RELATED: Halo 3: Every Skull Location (& What They Do)

We’ve taken a look at the campaign as a whole and ranked each variety of enemies you can snipe in the head or launch a sticky grenade at, based on their power.

14 Constructors

The Constructors come in last place on our list simply because they can barely be counted as enemies. These guys aren't exactly on team Chief, but they never try to hurt him either. They simply float around fixing stuff as their name suggests; however, if they get attacked, the Sentinels will know about it.

13 Grunts

The weakest and most comedic of all Covenant enemies are the Grunts. These little triangular guys are always out in force during fights but have very little impact on their proceedings. Typically, they carry a plasma pistol and miss most of their shots, but they can occasionally mount a turret or drive a Ghost. Known for their stupidity, it’s easy to take down a grunt. A well-placed headshot with most guns with be their downfall, while a quick melee to the back will take down all of them. At their least intelligent, you can wander past a group of Grunts taking a nap (which actually happens towards the start of the Halo 3 campaign) or see one sprinting towards you with sticky grenade attached to its hands.

12 Drones

Probably the most annoying enemy in all of Halo is the Drone. A bit like a glorified bumble bee, the Drones fly around your head every now and again, seemingly more intent on getting in the way rather than doing any actual harm.

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As they’re so small, each Drone can be killed incredibly easily if you can manage to find a moment where they aren’t whizzing around too quickly. Most of them wield a plasma pistol just like the Grunts. So as long as you can find some cover from which to attack them, they shouldn’t be too much of an issue.

11 The Flood (Infection Form)

The Flood is the catch-all name for the zombie-like parasite that can consume sentient life. The infection form of the Flood is the simplest form of Flood enemy you can face in Halo 3. However, they're basically the zombified equivalent of the Drones - they're annoying, but not difficult to kill. Like the Drones hover around you in the air, these guys gang up on you from beneath your feet.

10 The Flood (Combat Form)

The Flood don’t tend to discriminate, turning both UNSC marines and Covenant into their mutant form. Their basic Combat Form is dangerous but unrefined. With a bit of poise, you can take out this variant way before it is actually able to attack you. When you can still see the remains of an Elite underneath their mutated outer shell they're bloody terrifying, though.

9 Sentinels

The closest thing to a Constructor in terms of physiology is the Sentinel. They look pretty similar, but the main difference is that the Sentinels are equipped to fight back. There are a few different varieties of Sentinel, and they cover a range of Forerunner activities, from repair (like the Constructor) to defense. When you come across one equipped with a Sentinel Beam, it might be a tough fight. Until you remember how susceptible they are to plasma weapons, that is.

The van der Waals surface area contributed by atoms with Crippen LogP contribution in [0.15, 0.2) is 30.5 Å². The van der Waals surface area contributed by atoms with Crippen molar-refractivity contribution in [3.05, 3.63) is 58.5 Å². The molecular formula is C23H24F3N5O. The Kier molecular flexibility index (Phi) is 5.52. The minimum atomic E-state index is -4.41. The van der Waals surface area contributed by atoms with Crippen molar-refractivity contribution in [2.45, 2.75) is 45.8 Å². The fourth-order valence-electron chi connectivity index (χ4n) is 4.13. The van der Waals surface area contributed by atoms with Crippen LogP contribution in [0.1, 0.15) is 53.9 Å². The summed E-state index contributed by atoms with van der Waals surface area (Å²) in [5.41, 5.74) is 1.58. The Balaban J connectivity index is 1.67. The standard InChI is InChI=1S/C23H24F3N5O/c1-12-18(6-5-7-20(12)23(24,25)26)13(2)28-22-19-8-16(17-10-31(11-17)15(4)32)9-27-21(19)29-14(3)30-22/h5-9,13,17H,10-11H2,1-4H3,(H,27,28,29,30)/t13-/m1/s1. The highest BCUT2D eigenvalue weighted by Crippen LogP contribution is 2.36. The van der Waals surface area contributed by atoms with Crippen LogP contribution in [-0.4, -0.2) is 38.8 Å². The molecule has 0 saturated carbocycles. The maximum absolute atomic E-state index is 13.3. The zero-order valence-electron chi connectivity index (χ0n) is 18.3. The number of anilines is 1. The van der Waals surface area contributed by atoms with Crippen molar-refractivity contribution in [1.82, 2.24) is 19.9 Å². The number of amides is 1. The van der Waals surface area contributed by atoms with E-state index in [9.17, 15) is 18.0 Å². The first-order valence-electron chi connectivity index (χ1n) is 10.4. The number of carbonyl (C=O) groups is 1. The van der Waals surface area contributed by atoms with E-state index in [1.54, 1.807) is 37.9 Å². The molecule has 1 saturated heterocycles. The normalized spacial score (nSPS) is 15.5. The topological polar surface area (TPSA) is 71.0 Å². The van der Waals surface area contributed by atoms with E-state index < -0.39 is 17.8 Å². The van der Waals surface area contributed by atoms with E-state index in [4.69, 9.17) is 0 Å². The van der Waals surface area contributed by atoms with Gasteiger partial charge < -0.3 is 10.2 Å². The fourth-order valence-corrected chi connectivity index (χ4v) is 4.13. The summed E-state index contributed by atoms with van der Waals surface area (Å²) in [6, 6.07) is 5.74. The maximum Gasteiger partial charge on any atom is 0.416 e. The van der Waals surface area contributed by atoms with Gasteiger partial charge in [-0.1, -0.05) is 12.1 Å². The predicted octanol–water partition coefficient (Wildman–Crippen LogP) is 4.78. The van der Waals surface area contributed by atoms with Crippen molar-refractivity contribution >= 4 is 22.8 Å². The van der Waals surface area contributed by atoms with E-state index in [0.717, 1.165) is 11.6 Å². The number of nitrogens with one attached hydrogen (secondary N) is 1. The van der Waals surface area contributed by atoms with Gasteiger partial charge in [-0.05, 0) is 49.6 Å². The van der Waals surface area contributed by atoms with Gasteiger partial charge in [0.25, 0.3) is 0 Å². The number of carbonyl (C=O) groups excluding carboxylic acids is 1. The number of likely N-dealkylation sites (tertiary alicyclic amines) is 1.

8 The Flood (Carrier Form)

The Carrier Form of the Flood looks like it would be one of the most dangerous foes in the Halo world, but they're surprisingly easy to take care of. A Combat Form Flood will eventually evolve into the Carrier Form, which will eventually spontaneously explode and send Infection Forms out around it, thus starting the cycle again. This makes them crucial for the Flood's survival, but not particularly difficult to stop.

7 Jackals

The Jackals play an important role amongst the line-up of Covenant enemies. They are one of two Kig-Yar subspecies (the other being Halo: Reach’s Skirmishers), and the only enemy well-versed in the use of sniper weapons. They might be rather rare in comparison to the likes of Brutes and Grunts, but noticing a Jackal up in the treetops is pretty scary when you remember how accurate they can be. On higher difficultly, one shot in the head from a well-hidden Jackal is going to take your entire shield away, so you really need to be on top of your game when fighting off these guys.

6 Brutes

In Halo lore, the Brutes are the most recent addition to the Covenant. Their real name (Jiralhanae) can be translated to Wild Slave, thanks to their savagery. While among the least intelligent of the Covenant, they’ve still managed to form a society that has an impressive grasp over explosives and has access to their own jetpacks. Fighting a Brute can be simple if you’re able to keep your distance, as they tend to fight with close-range weapons and physical aggression. But on higher difficulties, they're a challenge. Also, remember that Brutes have a hierarchy. Some lower-ranking Brutes will have limited armor and weaker weapons, but Brute Chieftains, for example, are suited and booted while wielding gravity hammers.

5 Monitors